1. Start clearing surfaces in the cleanest room.
If you entered my home through the front door, you would see the dining room on your left and the living room on your right. Except for the occasional toy or disheveled throw pillows, these rooms stay tidy most of the time.
When it’s time to clean the entire house, I always start in these two rooms.
All I have to do is fold a few blankets, fluff a few pillows and move any out of place items back where they belong.
Because the surfaces of these two rooms are clear, a quick dust and vacuum is usually all it takes to actually clean the room. In fact, when these two rooms are clear and the surfaces are clean, it’s pretty simple to add a few extra chores like conditioning the leather couch and polishing the furniture.
In just a few short minutes, I can have two spotless rooms in my house.
That gives me a quick win!
Think about the cleanest room in your house and start there. Then…
2. Move to the next easiest area to clean.
Since the first two rooms I tackle are on the first floor, the next logical place to tidy up is the back entryway/hallway. Our drop zone is by the back door, so there’s always something to be picked up and put in its proper place.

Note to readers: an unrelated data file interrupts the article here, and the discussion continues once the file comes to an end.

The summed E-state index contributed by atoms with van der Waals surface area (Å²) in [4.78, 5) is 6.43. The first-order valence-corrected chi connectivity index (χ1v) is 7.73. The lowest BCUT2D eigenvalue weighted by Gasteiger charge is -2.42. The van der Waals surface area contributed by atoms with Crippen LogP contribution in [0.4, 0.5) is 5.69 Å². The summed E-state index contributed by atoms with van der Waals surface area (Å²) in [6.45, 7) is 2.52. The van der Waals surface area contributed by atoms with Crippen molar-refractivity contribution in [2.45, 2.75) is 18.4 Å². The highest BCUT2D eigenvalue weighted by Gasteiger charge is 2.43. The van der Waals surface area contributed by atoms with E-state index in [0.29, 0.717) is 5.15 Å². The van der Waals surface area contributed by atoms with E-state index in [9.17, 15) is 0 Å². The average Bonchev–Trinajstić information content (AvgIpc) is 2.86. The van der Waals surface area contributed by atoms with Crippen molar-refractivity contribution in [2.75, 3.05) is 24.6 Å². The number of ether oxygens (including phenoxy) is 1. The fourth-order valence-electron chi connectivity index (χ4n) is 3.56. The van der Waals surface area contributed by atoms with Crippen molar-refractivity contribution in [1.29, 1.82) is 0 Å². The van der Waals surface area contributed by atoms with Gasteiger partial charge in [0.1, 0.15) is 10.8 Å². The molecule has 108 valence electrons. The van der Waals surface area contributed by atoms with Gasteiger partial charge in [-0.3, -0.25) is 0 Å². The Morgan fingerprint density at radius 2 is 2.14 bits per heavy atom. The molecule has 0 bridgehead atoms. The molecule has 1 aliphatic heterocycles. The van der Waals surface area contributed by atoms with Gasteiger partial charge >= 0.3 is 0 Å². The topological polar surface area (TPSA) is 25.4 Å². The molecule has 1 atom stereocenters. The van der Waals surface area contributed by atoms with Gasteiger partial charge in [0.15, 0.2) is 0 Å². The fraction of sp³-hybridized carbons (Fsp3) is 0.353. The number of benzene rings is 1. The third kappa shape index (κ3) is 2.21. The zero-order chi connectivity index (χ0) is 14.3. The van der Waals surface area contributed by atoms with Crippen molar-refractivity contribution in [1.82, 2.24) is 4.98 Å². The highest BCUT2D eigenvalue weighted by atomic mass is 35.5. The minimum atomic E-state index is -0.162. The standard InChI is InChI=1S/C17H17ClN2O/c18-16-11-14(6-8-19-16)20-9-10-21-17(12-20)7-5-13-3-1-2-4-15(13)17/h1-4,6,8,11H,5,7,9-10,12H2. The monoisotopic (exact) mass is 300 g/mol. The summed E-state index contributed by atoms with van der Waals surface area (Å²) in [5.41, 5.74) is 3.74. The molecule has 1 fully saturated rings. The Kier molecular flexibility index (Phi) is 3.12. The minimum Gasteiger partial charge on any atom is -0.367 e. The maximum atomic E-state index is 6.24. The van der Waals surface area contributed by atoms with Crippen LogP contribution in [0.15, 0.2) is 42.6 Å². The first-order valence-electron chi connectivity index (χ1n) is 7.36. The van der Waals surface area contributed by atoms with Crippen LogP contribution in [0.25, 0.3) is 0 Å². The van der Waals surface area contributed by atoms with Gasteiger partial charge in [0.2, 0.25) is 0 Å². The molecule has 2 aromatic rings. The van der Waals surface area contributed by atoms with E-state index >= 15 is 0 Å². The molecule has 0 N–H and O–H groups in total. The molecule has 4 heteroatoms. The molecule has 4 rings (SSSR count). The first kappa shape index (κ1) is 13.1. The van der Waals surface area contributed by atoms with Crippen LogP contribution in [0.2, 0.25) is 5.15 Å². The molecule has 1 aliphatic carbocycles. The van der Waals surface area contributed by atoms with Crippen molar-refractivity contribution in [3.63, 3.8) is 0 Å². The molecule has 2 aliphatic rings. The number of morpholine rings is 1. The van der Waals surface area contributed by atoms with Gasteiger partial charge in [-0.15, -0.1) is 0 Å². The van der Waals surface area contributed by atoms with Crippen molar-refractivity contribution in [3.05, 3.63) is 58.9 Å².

Next, I usually move to the downstairs half-bath. For most, a small half-bath may not be a big deal to clean. But with two small boys, it’s not my favorite room! Perhaps this room will take a turn for the better in coming years.
Finally, I begin to work in the kitchen. Since the kitchen is used a lot in my house, it can get messy quickly.
It is easy to get overwhelmed, so I apply the same “work systematically to get a quick win” concept.
If the dishwasher is full, I’ll empty the silverware basket first. Then one rack. Then the other rack. Next, I’ll load all dishes that are in the sink into the dishwasher. Finally, I’ll move items piled on the kitchen counter to their proper location.
When the entire first floor is clean, it’s time to move upstairs. Since that’s where most of our “living” takes place, it’s usually the messiest. Even so, I’ll start with the cleanest room (usually the master bedroom) and work my way to the messiest room (always the bonus/school/toy/tv/misc. room!). Even when I stop before cleaning up the bonus room, the majority of the house is nice and tidy!
Why the systematic approach works.
What I like about this systematic approach to cleaning the house is that it’s easy to see progress. You always know the next step to take. And each step makes it easier to complete the next.
Systematically working through each room gives you quick wins. It also enables you to have the majority of your house picked up…even if you don’t have time to clear surfaces in every single room.
Questions to ask as you clear surfaces in each room of the house.
We all have different types of surfaces and different problem areas. However, here are a few questions to ask yourself as you begin clearing surfaces in your home.
- Do you have anything other than kitchen items on your kitchen counter? If so, move them to a more appropriate location.
- Do you have dishes on the counter? Clean all of them. Run your dishwasher more than once if needed. Hand wash if necessary. Just get every single dish clean and in the cupboard.